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Titanium Dioxide Could Be Identified as a Carcinogen

The risk assessment committee of the European Chemicals Agency (ECHA) has proposed that the white pigment titanium dioxide (TiO2) be classified as a potential carcinogen through the inhalation route. As reported by Chemical & Engineering News (CEN), the ECHA Committee took this action at the request of Anses, the French environmental and occupational health agency.

According to CEN TiO2 is the world's most widely used white pigment. It provides the white color to numerous consumer goods, including paints, plastics, paper, foods, cosmetics, and medicines. It is also used in tattoos and toothpaste.

TiO2 has been classified by IARC as possibly carcinogenic to humans (Group 2B) since 2006. The ECHA committee concluded that TiO2 is a potential carcinogen, Category 2 under the ECHA classification system. ECHA rejected the request by Anses that it classify TiO2 as presumed carcinogen (Group 1B). The ECHA Committee concluded that the action of the pigment is due to inflammation and oxidative stress on the respiratory system.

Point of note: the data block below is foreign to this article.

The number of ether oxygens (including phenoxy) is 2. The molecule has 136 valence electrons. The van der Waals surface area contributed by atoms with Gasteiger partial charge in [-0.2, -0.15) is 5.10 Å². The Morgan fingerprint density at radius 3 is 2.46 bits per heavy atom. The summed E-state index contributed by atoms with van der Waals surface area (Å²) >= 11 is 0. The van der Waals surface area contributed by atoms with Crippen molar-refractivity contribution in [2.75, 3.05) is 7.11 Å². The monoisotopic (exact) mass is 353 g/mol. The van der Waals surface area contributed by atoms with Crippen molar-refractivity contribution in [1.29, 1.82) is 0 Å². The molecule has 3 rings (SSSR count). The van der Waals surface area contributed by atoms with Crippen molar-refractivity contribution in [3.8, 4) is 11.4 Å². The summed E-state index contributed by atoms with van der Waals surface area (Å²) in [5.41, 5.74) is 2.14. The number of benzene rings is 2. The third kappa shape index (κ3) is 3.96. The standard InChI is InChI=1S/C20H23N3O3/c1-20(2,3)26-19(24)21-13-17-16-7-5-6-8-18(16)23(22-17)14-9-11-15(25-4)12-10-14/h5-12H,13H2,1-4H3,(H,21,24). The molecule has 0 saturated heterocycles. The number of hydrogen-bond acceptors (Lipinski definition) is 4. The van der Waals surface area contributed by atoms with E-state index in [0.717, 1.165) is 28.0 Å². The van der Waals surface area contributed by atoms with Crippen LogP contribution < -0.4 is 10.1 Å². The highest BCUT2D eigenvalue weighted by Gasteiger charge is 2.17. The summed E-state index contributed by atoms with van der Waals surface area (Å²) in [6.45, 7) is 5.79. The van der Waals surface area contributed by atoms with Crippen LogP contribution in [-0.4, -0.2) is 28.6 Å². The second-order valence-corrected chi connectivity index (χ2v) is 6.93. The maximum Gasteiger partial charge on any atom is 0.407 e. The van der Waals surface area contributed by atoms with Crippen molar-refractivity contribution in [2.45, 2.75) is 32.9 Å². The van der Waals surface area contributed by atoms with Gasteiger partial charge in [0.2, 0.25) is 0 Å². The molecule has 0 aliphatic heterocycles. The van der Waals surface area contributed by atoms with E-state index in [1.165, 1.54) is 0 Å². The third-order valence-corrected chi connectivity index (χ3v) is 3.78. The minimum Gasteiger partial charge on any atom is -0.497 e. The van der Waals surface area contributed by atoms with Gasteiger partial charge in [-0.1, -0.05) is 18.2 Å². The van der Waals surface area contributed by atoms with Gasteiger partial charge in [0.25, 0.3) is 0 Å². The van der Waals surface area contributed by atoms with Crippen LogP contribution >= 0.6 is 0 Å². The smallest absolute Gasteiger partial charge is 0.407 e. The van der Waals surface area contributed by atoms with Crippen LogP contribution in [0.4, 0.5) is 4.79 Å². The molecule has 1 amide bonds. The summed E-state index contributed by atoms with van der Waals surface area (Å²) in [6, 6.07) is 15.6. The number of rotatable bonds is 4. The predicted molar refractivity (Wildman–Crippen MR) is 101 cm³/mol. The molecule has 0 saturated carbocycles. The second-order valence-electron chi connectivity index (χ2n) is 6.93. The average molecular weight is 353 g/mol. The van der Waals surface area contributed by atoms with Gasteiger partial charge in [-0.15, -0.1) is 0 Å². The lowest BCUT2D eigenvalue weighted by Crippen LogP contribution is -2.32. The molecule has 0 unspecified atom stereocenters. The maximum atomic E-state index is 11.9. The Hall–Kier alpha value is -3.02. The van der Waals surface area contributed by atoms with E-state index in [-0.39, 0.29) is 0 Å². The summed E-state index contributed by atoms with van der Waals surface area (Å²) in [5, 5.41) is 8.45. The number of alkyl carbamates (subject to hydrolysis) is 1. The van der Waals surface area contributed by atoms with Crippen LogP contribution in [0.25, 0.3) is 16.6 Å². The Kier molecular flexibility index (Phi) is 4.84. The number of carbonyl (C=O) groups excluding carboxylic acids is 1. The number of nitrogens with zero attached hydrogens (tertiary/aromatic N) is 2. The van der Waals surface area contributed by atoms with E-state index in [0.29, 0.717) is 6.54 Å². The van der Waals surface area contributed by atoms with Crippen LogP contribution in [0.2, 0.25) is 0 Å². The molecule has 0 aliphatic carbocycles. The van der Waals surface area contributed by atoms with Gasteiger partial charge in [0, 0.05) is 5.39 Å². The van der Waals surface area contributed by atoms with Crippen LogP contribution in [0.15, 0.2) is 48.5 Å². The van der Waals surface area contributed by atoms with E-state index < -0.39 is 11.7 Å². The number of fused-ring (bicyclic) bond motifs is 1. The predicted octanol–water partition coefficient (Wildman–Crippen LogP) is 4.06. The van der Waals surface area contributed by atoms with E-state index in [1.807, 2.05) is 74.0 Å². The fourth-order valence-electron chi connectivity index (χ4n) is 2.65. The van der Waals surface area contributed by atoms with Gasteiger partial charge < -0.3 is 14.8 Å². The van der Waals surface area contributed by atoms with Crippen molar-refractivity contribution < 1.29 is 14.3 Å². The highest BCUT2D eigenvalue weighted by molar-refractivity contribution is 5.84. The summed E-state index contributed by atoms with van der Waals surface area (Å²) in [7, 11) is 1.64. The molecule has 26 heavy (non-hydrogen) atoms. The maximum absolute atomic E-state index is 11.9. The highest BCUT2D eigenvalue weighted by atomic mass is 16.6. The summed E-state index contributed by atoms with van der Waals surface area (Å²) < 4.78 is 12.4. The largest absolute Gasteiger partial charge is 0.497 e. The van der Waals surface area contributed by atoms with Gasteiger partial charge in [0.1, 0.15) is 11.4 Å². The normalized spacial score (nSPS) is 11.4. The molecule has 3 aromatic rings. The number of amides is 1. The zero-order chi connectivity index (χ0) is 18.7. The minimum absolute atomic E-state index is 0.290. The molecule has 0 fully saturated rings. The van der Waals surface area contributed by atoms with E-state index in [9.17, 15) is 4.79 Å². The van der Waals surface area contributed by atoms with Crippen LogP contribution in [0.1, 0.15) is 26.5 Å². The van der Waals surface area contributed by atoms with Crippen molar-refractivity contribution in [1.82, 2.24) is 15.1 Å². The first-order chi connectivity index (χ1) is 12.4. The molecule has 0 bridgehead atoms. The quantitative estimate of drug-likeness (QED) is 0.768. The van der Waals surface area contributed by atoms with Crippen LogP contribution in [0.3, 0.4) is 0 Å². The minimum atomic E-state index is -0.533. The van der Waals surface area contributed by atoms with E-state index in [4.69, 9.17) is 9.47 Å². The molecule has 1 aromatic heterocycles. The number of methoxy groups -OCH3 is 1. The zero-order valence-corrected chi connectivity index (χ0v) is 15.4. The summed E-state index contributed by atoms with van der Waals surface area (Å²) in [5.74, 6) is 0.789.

CEN notes that the ECHA Committee, like IARC, bases its classifications on data solely relevant to hazard, not exposure. Nevertheless, the hazard characterization could lead to requests for more research or labeling requirements; a decision to be made by the European Commission.

The Titanium Dioxide Manufacturers Association disagrees with the ECHA action. It argues that there is 50 years of epidemiological data on more than 24,000 workers showing no link between exposure to TiO2 and cancer in humans.

Titanium dioxide (airborne, unbound particles of respirable size) is listed as a carcinogen under Proposition 65 [see Titanium Dioxide Listed Under CA's Prop. 65 as Cancer Causing, September 13, 2011].


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Titanium Dioxide Listed Under CA's Prop. 65 as Cancer Causing Sep 13, 2011

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